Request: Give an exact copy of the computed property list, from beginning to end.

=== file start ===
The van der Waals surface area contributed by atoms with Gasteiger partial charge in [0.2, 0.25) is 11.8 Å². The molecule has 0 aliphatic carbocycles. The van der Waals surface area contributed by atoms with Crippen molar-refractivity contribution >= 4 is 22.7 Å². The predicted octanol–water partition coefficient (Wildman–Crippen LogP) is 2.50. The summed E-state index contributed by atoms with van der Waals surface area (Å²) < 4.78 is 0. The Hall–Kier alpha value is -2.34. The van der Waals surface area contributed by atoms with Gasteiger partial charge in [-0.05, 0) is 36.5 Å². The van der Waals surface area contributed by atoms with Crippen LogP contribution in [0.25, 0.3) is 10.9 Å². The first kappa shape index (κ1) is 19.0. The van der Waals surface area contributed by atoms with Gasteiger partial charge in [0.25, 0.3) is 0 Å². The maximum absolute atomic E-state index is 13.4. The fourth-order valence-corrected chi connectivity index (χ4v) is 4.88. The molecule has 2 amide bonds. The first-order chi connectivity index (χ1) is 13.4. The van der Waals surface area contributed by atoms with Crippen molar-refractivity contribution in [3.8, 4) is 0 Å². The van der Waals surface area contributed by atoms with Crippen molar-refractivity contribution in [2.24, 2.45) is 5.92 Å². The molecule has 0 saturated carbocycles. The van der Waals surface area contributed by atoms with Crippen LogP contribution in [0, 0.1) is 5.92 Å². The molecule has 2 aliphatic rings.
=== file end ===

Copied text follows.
The van der Waals surface area contributed by atoms with Gasteiger partial charge in [0.2, 0.25) is 11.8 Å². The molecule has 0 aliphatic carbocycles. The van der Waals surface area contributed by atoms with Crippen molar-refractivity contribution >= 4 is 22.7 Å². The predicted octanol–water partition coefficient (Wildman–Crippen LogP) is 2.50. The summed E-state index contributed by atoms with van der Waals surface area (Å²) < 4.78 is 0. The Hall–Kier alpha value is -2.34. The van der Waals surface area contributed by atoms with Gasteiger partial charge in [-0.05, 0) is 36.5 Å². The van der Waals surface area contributed by atoms with Crippen LogP contribution in [0.25, 0.3) is 10.9 Å². The first kappa shape index (κ1) is 19.0. The van der Waals surface area contributed by atoms with Gasteiger partial charge in [0.25, 0.3) is 0 Å². The maximum absolute atomic E-state index is 13.4. The fourth-order valence-corrected chi connectivity index (χ4v) is 4.88. The molecule has 2 amide bonds. The first-order chi connectivity index (χ1) is 13.4. The van der Waals surface area contributed by atoms with Crippen molar-refractivity contribution in [3.8, 4) is 0 Å². The van der Waals surface area contributed by atoms with Crippen molar-refractivity contribution in [2.24, 2.45) is 5.92 Å². The molecule has 0 saturated carbocycles. The van der Waals surface area contributed by atoms with Crippen LogP contribution in [0, 0.1) is 5.92 Å². The molecule has 2 aliphatic rings.